like any optimist would, i deny the aspersion, citing realism. either way, i think we’re slowly winning, and if you’re not convinced, talk to your grandpa who lost two brothers to measles and one in the war, then take a walk down your quiet city street. but as you do, and the thousand dollar computer in your pocket shuffles songs, remember that there are still places where tin cups matter. it starts outside this door, the one with the curtain billowing in the sandy wind, and it reaches to the curb you’re stepping off of.

the work is never perfect, only better. but we try, sincerely, and one day, maybe, wings that fit. should you want to be msf’d, or its equivalent, i’ll write more about how you can make happen in another post. if you want to know why, it’s because we’re gonna win and we have the best parties. so if you’ve got the fire, and the tools, we’ll take you lost, we’ll take you found, we’ll take you running as long as that is how you hit the ground, and it’s in the direction we seem to be going, because there’s still so so many more miles.

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early last week, our logistician returned to the mission. he said that on his drive to dagahaley, he passed a truck, stuck, sunk, people pushing to and fro, while its wheels spit sand. he and the driver stopped to help, and as they were, a herd of camels passed. from it, one slumped to the ground, its hump sagging, starved for water. the owner beat it with a branch, but it wouldn’t get up.

most times, people arrive here from somalia with nothing. either it is what they started with, or all that is left when they get to this place where camels can die. with time, they get a tent, and some food, a plastic jug. in the new arrivals area, yellow and red plastic canisters snake in a cue a hundred long as people wait for water. tonight, though, there’s no waiting. it’s everywhere.

the sky is dark, and it hammers so hard on the tin that it drowns the sound from my small speakers. i’ve tethered my curtains to my window’s iron bars, but still, as they billow, drops fly in to\ speckle my screen. i’ve moved closer to the door.

this is the second rain this week and the second this year. the other evening was like this one. from a near clear sky, a sandstorm, dust in your eyes, your mouth, then a sweet smell, like fog, and a cloud crashed down. still, the next day, there were no puddles as proof, just dime sized dimples in the dust.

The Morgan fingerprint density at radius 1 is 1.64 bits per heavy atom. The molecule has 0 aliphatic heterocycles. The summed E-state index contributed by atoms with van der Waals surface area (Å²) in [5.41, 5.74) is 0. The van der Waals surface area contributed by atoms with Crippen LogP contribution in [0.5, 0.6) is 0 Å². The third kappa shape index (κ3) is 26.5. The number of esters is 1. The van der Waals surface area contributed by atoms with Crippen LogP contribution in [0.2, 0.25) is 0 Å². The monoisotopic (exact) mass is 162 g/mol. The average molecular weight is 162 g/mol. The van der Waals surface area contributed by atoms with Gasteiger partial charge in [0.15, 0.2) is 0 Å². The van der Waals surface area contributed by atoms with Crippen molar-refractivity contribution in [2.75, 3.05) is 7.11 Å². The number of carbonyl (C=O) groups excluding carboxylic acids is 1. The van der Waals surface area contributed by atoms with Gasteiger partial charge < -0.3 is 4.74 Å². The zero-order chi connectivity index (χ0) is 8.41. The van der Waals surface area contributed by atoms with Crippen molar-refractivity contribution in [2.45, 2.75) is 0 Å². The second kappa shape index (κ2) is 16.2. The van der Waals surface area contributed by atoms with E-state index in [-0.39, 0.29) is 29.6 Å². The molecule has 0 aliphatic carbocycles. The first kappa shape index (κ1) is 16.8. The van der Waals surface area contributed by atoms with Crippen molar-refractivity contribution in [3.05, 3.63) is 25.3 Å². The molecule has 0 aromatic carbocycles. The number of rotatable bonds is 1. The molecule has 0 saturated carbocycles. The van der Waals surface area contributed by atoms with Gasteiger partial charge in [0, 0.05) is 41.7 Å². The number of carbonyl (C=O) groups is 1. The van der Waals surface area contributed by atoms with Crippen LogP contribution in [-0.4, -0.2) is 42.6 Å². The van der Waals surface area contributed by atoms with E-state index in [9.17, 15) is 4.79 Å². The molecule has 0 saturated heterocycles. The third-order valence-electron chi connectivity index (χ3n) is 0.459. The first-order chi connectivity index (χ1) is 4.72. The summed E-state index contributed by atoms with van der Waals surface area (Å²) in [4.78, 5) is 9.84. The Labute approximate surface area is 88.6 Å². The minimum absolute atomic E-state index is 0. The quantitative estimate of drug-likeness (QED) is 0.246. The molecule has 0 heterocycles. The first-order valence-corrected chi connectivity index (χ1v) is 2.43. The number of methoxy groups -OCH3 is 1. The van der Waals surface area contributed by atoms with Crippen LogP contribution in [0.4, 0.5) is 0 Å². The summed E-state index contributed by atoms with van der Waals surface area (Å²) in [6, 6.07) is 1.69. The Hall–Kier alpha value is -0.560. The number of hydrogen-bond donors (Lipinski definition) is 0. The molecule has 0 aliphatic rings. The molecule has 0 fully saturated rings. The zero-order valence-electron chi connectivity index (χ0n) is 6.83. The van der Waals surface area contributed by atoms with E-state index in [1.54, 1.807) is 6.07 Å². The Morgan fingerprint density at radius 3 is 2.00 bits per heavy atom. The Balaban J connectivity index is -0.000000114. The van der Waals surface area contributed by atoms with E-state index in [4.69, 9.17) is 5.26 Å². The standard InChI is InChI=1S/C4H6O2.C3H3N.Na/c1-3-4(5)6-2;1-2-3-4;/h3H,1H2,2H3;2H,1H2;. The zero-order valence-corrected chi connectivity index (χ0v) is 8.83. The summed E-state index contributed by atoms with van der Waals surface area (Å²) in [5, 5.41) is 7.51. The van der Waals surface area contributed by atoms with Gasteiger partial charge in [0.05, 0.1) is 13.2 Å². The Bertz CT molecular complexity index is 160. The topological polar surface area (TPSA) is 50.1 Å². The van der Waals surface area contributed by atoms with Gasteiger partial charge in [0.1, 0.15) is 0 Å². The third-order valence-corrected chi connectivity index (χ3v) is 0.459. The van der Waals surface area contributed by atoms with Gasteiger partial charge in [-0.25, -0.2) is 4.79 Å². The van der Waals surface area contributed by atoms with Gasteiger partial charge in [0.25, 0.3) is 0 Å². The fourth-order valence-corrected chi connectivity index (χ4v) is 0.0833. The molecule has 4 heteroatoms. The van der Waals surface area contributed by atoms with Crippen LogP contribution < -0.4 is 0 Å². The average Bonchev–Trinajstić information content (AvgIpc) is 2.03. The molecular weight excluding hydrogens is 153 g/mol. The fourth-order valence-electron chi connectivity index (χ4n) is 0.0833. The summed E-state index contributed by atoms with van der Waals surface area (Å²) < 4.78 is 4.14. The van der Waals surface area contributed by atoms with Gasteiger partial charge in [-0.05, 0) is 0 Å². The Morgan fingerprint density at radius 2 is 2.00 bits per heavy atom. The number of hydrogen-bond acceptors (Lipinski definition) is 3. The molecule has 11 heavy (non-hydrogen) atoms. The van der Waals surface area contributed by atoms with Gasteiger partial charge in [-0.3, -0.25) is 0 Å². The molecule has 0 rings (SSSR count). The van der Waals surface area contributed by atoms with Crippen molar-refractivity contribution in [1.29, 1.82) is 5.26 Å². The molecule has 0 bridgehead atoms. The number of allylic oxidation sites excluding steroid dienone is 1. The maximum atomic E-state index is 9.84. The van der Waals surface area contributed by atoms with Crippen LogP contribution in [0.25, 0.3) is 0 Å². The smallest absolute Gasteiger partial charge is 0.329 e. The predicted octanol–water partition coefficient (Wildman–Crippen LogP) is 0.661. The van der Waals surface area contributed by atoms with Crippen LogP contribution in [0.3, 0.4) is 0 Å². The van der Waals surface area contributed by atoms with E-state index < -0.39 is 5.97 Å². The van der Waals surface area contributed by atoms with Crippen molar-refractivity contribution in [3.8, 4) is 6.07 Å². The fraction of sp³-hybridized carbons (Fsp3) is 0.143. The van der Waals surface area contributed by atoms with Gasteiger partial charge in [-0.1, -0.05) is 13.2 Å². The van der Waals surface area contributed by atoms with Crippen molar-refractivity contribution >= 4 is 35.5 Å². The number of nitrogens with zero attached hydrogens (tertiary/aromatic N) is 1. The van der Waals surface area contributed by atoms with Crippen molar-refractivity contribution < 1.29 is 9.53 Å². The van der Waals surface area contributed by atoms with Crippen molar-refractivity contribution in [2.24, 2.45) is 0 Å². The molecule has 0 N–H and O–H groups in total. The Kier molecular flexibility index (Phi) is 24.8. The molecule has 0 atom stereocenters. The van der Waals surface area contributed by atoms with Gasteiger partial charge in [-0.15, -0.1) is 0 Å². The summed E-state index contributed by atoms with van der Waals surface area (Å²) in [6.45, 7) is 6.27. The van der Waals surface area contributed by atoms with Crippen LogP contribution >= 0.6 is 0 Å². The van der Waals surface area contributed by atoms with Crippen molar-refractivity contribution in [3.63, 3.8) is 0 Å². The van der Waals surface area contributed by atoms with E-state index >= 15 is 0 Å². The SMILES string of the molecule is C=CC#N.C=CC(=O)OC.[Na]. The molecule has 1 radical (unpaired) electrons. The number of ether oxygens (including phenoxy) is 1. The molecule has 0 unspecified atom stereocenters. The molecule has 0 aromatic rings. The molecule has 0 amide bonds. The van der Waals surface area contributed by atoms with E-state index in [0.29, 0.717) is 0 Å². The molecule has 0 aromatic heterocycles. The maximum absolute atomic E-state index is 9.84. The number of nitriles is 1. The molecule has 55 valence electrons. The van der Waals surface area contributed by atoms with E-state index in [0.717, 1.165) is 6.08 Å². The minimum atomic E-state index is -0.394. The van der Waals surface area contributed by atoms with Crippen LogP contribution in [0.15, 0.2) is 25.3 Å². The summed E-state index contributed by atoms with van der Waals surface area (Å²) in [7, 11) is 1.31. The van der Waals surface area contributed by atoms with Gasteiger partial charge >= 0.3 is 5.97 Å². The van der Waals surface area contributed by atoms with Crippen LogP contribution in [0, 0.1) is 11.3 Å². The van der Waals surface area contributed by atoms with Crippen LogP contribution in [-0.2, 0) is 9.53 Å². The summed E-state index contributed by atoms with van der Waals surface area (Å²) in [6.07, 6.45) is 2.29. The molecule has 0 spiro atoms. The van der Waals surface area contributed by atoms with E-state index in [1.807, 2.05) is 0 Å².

tomorrow i think there will be, though. the rain lashes. before i ran here, to my concrete room to check on my electric things, a nurse and i stood in the mess, marvelling at the sheets of water and bright flashes of lightning. as we did, a metal sink, sunk in the middle of our yard, wobbled, its edge trembled, lifted, then caught by the wind, creaked over at the faucet. i’m sure we shared the same thought of tents turning end over end, children huddled in the mud.

i’ve raised the hospital on the radio. we’re checking on the feeding centre tents. could be my fault if it’s full of water. today i lifted the flaps so that the breeze would flow through, and fewer families would scatter through the hot yard. from drought to flood. so little middle ground.

the feeding centre is packed. yesterday i discharged three, admitted thirteen. in today’s morning meeting, a nurse confessed he was having trouble keeping track of how many patients there were, packed in the ward, the tents, in the old radio room, underneath trees. we guessed fifty, then walked through them all, counting children, marking their foot with a pen. fifty two. maybe sixty by tomorrow.

the rain’s stopped. it’s just like that, isn’t it?

outside my door, puddles shine. i wonder if tomorrow the water truck will be spinning, up to its axles in mud and the people who were, just minutes ago, watching the edges of their tent tremble and lift, will be under a tree, hands on their brow, until they can’t leave their kids alone anymore at home and decide instead to gather some of whats on the ground like anyone would and if that happens, and their children fall sick and fatten further our feeding centre, how tricky it’s going to be to keep track of so many. this time with water, the world answers: be careful what you wish for because you might just get it.

it is just past dusk. the bugs are out, already partying. they’re fast that way. people are splashing their way towards the mess. i’m going to join them. blessblessbless. more soon.

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the great battle

hey.  tomorrow night?  movie night?” someone asked.

”why not,” the surgeon answered, reclined on a mattress we’ve leaned up against a wall below the razor wire. “i’ve got nothing else on.”

”i can’t.  i’ve got tickets to a concert,” our nurse said. “i’ll try to come after.”

we laughed, then more at the laughter.

”yeah, tomorrow i can’t either.  i’m having a dinner party.”

”i’m playing someone above me on the squash ladder.”

“swimming lessons.”

”ice capades.”

we faded to smiles, our shadows cast perfectly on the cement behind us by the harsh security light.